In Seattle it tends to be rainy and cold in February. I know it is not Minnesota cold but as I have been known to say, “I didn’t mind the Seattle winters for the first fifty years, but now they are getting to me”. So a primary goal of our retirement is to avoid the rain and cold whenever possible. After a whirlwind week in Seattle we hit the road again heading south. The week in Seattle was filled with family, friends, and a few too many calories. We did get in an 8k through the new 99 tunnel and on the old 99 viaduct which is about to be demolished. We ended with a wonderful Bon Voyage party. Thank you Anya, Rick, Nicki, and Tia for hosting our send off and thanks to all who could attend.
We left Seattle just ahead of the snow. First stop, Newport Oregon on the coast. A beautiful coastline even in the rain and cold.
By the time we arrived we picked up some soup at Safeway, lit the gas fire, and watched the last half of one of the worst Superbowl games in history. It would have been a very budget friendly day, but we stopped in Portland for some tax free shopping at the Apple store for Kelly’s birthday present, and so much for the daily budget.
The next morning we were off again for a 5 hour drive down 101 to Crescent city California and the Redwood National and State Parks. We stayed at the Oceanview inn, which kinda had an ocean view, but the advertised “fireplace in every suite” turned out to be a glorified electric heater made to look like a fireplace. It was clean and comfortable, but you don’t get much for $100 a night in Crescent City even in the off season. The listing on Bookings.com also failed to mention the fog horn (which was really more of a fog beeper as its tinny electronic sound made you think that your phone was going off every 8 seconds), nor did it mention the barking seals all night long, but now I am starting to sound like the lady who complained about the ocean waves being too loud, so we will accept fog horns and seals as quaint and romantic like police sirens and barking dogs in the city. And another thing, I thought when you crossed the border into California the sun would come out and it would turn into a beautiful warm day just like every movie and TV show set in California. But no…it snowed.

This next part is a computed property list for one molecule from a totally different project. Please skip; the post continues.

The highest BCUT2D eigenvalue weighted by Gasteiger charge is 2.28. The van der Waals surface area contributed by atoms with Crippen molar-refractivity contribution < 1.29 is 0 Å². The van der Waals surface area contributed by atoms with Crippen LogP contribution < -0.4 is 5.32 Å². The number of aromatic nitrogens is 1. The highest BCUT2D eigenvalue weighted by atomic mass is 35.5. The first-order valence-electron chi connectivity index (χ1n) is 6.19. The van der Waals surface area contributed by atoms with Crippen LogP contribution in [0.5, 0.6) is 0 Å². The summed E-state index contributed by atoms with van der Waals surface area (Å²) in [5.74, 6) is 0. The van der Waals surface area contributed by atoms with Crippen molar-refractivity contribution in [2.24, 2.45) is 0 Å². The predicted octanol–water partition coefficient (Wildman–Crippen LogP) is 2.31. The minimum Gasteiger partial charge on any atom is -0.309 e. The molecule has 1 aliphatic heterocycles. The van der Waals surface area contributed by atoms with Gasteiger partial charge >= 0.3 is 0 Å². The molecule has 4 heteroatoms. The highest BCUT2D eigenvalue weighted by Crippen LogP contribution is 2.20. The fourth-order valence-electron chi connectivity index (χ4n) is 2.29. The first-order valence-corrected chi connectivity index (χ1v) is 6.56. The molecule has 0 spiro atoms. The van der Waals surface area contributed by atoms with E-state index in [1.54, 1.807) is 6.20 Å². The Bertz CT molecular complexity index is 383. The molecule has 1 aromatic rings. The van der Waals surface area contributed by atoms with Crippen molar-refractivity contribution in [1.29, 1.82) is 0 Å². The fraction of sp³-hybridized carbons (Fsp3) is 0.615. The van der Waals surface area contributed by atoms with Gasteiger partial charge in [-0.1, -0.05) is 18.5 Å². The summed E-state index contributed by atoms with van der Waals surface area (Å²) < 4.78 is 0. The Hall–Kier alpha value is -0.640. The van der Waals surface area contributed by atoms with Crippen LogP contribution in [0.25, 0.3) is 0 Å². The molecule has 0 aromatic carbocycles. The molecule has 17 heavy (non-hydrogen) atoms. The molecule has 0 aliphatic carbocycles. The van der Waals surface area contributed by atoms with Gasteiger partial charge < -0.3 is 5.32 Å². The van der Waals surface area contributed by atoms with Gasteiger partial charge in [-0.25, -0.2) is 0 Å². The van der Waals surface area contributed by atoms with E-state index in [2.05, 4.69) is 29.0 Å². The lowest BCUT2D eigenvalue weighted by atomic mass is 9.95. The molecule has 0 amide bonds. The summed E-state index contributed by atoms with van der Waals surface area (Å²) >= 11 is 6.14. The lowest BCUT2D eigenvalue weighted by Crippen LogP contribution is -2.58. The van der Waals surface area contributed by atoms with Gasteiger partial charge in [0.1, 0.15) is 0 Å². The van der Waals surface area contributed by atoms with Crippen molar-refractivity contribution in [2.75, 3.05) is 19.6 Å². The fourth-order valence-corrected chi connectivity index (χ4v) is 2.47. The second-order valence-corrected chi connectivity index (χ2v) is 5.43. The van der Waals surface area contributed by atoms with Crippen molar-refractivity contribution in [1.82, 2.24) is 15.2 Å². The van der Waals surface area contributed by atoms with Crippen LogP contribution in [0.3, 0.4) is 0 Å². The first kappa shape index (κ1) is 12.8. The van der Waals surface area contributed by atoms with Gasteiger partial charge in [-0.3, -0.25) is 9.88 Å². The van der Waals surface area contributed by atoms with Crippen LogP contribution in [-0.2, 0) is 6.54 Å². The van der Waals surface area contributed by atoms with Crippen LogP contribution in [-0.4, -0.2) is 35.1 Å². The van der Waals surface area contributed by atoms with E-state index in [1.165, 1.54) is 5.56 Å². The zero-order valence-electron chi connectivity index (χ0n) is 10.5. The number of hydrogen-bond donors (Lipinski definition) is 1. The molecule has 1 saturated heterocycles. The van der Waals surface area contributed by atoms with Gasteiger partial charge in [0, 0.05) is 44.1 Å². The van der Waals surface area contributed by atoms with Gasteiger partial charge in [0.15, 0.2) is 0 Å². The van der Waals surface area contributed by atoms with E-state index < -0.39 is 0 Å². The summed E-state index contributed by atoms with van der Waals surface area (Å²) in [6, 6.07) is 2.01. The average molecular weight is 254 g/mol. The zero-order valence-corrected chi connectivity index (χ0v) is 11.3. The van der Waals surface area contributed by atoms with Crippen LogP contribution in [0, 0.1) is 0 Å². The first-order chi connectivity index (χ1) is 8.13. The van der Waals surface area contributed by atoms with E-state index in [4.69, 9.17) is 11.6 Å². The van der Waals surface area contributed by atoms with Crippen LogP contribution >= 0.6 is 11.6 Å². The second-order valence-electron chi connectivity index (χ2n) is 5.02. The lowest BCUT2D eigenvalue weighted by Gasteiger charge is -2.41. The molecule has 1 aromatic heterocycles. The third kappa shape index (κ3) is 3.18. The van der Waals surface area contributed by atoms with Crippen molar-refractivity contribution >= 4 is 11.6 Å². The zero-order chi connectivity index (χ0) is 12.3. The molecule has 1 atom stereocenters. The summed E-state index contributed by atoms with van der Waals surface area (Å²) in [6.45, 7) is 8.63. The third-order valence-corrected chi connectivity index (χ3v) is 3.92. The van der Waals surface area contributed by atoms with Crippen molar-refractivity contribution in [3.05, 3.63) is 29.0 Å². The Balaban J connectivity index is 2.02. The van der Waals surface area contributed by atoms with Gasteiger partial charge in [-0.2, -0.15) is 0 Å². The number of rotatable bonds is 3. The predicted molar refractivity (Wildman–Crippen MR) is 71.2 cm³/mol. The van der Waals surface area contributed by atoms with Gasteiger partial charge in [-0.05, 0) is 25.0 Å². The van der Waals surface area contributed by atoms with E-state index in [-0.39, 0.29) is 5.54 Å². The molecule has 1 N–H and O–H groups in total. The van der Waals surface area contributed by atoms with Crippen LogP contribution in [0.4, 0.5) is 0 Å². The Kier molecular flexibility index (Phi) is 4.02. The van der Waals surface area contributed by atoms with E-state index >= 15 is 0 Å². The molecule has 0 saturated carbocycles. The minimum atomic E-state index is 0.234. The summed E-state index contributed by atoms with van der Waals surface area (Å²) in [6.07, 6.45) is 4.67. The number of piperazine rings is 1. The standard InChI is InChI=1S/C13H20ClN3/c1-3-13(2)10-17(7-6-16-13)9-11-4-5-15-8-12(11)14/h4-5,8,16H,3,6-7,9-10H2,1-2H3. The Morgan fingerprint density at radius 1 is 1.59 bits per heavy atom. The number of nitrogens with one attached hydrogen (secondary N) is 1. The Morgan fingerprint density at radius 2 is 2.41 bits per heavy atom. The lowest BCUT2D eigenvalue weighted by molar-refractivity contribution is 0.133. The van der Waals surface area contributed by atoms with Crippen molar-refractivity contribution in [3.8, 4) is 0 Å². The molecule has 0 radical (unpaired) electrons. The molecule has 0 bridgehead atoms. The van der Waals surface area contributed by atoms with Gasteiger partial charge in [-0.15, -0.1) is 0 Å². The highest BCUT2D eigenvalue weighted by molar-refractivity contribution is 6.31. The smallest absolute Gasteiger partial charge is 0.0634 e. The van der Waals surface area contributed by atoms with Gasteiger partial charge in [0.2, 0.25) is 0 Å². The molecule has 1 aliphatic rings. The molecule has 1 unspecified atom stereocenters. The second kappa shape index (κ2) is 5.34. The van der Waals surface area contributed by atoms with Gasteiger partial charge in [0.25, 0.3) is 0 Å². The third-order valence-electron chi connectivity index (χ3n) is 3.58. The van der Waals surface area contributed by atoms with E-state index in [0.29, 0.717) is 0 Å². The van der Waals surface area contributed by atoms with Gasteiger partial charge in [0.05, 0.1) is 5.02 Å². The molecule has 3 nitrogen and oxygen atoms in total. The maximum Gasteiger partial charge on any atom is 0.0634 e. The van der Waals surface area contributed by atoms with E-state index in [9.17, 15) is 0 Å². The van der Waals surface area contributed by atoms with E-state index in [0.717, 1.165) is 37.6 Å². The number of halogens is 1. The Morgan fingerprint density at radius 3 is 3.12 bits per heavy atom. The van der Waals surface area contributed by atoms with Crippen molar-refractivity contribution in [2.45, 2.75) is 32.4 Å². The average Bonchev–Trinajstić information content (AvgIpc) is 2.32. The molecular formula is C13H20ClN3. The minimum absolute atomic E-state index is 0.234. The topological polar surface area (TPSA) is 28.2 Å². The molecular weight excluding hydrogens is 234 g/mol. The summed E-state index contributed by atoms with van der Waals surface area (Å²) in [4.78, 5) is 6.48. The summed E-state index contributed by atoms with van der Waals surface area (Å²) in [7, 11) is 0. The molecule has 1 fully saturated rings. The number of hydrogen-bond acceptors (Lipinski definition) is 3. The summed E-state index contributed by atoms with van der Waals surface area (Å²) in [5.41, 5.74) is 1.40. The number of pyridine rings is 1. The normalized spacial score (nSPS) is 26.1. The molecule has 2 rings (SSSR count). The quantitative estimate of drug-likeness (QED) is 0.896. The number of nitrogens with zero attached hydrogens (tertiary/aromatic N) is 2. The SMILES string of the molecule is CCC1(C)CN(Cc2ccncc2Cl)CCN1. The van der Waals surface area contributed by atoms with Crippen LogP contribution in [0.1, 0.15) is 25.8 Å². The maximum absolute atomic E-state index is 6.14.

It may not sound like it, but we really enjoyed our time in Crescent City. We had the Redwood forest all to ourselves. Apparently, no one wants to look at trees in February, but they were amazing. The size and grandeur is hard to capture on film. If you click on the first ever GlobeTurners Blog video clip you will see that I tried to capture the size of the tree with a panning shot. Exciting video of a tree
If you turn up the sound you are not hearing rainfall, it was a beautiful sunny afternoon. The sound is the snow melt dripping off the trees. At times it was like being in a snowball fight with a giant Redwood. The short hikes through the forest even on the most popular trails were completely devoid of other hikers. A truly enchanting experience.
After a day in the forest we returned to our Oceanview room with fireplace and later ventured out for Thai at Crescent City’s brand new Thai restaurant, Kin Khao. It was quite good. An overall budget friendly day as the parks have no fees and we had a picnic lunch at the ocean beach.
Five hours south of Crescent City on the 101 was our next destination, three nights in Windsor California. Why Windsor? It is very central to the Sonoma wine country and they have a Worldmark Timeshare. We bought 10,000 Worldmark points years ago and the $800 annual maintenance fee gives us a week or two of accommodations if you use the points wisely. We are using them on this trip for our stays in Oregon, Windsor, and San Francisco.
Windsor gave us a few days to relax, no long drives. We would venture out around noon for lunch, or wine tasting. On our first full day we met old high school friends Maureen and Dean in Sonoma for dinner at The Girl and the Fig. We talked travel, old times, and how crazy it sounds to sell everything and travel. Once again proving my theory that many of the best times in life are shared around a dinner table.
Touring the Sonoma wine country reminded me of how beautiful this landscape is, raising the question of why don’t we come here more often. This time of year the hills are lush green with yellow mustard flowers blooming between the grape vines. The roads are scenic and winding, the small towns are centered around a town square, great restaurants and tasting rooms abound. But alas, it is not very budget friendly. When we first came to Sonoma in the good old days, wine tasting was free. Now every tasting room or winery has a fee of $15-$30. They are happy to wave the fee if you buy some wine, but it means that every stop on your wine tour will cost you $30-$50. It adds up in a hurry, but you do get the benefit of some very nice wine, great conversation, and an opportunity to meet some locals. At Foley Sonoma (formerly Stryker) we met Heather, she has worked in the tasting room for the past 14 years and probably served us years ago on a prior visit.
In Healdsburg we stopped in for tasting at Selby wines, there we met the owner, winemaker, and cellar master Susie Selby. She makes some great wine, but is most proud of her forklift driving skills which helped establish her in the wine industry. Like most industries it is hard for a woman to break into the boys club, but apparently mad forklift skills help.
This continues to be a pretty good life, even if it remains a bit too cold and rainy. See you in San Francisco.